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Cigarette smoking negatively impacts HIV management and treatment.
Screening is recommended for current and former heavy smokers ages 50 to 80, but HIV-positive people may benefit from earlier screening.
In 2022, reported use of any illicit drug within the past year remained at or significantly below pre-pandemic levels for all grades.
Plus: Study shows that cutting down on alcohol consumption can reduce cancer risk.
Lung cancer screening, which can detect tumors at an earlier stage, may be even more important for people living with HIV.
The good news is that new dementia diagnoses are less frequent now than they were in 2000.
Previous research showed that HIV-positive people have higher rates of cardiovascular problems.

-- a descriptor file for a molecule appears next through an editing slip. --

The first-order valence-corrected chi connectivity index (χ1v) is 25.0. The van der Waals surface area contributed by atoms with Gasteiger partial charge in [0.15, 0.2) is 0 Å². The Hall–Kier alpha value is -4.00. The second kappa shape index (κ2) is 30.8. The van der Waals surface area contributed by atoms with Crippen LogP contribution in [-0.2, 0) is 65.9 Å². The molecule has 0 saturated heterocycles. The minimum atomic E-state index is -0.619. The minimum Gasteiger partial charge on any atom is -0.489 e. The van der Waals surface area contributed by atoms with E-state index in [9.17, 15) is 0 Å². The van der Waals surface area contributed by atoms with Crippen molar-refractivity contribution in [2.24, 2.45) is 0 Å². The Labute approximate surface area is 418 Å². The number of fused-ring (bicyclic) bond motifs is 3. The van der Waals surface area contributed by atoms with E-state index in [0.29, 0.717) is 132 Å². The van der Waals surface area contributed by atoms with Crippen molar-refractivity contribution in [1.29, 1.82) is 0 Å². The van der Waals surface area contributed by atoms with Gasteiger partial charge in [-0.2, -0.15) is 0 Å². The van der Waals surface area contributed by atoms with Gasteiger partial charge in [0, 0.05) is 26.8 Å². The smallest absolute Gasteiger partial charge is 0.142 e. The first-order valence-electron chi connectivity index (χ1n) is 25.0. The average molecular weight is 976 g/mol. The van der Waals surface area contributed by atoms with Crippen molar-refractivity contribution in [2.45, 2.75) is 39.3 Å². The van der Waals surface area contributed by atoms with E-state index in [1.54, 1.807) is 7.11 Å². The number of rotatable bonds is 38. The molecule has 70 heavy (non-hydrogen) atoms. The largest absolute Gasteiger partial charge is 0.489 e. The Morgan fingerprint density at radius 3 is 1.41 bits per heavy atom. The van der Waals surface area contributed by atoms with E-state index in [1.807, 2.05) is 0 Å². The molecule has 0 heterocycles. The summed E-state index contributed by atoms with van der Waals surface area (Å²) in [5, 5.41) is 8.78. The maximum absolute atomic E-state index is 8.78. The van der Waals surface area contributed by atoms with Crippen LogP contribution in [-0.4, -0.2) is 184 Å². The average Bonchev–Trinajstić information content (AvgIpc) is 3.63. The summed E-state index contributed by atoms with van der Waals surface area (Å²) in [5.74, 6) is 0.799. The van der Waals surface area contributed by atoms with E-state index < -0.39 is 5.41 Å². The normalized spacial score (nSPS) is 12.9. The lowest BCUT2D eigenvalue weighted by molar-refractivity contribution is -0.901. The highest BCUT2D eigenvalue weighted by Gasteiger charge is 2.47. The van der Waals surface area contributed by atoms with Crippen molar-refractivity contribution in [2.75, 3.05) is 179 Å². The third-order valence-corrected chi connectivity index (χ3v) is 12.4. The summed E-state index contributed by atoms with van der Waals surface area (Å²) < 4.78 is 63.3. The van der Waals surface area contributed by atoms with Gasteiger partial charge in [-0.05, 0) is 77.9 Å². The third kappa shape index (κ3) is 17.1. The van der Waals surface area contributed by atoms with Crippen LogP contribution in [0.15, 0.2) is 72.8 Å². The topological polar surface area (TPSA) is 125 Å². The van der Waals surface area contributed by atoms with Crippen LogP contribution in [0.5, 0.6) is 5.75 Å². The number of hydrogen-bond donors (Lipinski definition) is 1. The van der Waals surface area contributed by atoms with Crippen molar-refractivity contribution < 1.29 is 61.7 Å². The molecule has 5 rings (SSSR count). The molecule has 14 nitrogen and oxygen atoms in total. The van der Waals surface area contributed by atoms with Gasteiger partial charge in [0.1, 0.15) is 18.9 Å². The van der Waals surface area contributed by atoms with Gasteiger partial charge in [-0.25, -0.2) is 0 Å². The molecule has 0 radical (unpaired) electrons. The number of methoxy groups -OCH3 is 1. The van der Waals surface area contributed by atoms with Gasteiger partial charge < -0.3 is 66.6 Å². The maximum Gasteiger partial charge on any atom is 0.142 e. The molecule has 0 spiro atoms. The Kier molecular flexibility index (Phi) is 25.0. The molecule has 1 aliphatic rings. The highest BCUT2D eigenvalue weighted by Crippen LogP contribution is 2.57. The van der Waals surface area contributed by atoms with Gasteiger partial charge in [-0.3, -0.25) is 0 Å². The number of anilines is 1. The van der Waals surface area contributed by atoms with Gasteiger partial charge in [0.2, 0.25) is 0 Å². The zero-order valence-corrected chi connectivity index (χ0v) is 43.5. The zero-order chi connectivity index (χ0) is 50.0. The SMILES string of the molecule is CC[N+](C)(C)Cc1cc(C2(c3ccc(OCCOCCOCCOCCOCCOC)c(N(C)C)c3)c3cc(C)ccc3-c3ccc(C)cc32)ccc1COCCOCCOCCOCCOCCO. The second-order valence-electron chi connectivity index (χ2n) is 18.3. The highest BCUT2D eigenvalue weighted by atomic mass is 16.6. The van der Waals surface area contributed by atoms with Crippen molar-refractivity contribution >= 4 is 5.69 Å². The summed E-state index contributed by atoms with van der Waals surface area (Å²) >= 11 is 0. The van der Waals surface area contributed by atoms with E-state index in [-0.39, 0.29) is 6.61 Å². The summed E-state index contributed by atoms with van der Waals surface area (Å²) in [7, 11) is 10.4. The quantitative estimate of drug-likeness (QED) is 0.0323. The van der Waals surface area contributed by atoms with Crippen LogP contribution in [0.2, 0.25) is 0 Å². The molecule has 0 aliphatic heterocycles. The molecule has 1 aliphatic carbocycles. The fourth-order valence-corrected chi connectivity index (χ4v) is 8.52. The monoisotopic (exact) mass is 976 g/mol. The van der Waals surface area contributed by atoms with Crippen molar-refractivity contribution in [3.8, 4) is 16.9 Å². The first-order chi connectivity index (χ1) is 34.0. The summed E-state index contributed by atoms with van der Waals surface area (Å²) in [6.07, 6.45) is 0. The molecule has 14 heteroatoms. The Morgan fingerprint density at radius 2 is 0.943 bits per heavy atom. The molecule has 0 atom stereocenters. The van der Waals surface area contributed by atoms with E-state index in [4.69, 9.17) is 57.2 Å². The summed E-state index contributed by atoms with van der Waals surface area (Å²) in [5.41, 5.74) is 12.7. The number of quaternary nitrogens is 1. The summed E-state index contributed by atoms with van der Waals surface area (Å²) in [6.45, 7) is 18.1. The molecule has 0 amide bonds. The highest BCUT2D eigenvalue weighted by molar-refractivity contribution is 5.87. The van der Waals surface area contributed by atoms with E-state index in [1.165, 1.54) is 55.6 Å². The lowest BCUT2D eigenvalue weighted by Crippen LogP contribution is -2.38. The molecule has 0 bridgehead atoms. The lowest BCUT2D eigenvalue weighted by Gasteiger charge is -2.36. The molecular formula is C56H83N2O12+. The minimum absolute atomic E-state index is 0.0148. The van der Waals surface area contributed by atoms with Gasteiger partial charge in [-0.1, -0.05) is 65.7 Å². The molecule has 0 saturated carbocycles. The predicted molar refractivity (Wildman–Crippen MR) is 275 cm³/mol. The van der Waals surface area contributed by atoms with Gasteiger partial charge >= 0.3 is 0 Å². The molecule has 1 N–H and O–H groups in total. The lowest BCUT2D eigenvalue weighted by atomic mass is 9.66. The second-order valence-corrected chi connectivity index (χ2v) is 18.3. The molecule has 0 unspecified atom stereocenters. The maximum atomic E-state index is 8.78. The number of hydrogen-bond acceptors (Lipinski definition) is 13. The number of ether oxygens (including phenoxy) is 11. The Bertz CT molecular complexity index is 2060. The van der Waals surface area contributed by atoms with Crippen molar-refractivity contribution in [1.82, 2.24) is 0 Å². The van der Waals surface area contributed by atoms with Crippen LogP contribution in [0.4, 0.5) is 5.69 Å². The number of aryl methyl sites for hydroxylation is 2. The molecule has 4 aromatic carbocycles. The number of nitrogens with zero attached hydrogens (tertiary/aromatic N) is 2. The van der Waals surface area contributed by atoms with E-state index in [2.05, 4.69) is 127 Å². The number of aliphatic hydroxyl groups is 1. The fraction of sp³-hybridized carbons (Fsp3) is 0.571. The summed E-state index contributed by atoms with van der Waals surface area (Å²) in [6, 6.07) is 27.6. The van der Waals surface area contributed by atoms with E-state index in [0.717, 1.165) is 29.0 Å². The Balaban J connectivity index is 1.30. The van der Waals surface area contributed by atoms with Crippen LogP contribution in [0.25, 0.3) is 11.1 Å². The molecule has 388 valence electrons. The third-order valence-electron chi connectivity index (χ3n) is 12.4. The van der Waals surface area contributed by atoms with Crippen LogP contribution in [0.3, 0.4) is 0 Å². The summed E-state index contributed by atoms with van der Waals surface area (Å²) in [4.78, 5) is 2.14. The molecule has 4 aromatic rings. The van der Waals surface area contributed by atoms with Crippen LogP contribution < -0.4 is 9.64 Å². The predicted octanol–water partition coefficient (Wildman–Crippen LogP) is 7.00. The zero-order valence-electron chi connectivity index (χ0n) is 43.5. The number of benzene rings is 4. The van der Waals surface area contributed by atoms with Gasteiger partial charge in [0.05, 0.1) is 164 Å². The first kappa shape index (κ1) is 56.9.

A small Spanish study suggests that screening people living with HIV for lung cancer results in a high rate of diagnosis.
Anjali Sharma, MD, and colleagues tested the bone density of 158 women living with HIV and 86 HIV-negative women.
Scientists are looking at whether blocking the receptor PCSK9 could reduce heart disease in people living with HIV.
Want more get-up-and-go in your sex life?
If you’re living with HIV, you might be 50% more likely to experience heart disease compared with your HIV-negative peers.
An HIV-specific model underestimated the risk for heart attacks and other cardiovascular events.
People living with HIV in the U.K. had a much higher risk for heart disease, regardless of age or when they were diagnosed.
What’s worse for HIV outcomes: smoking or heavy drinking?
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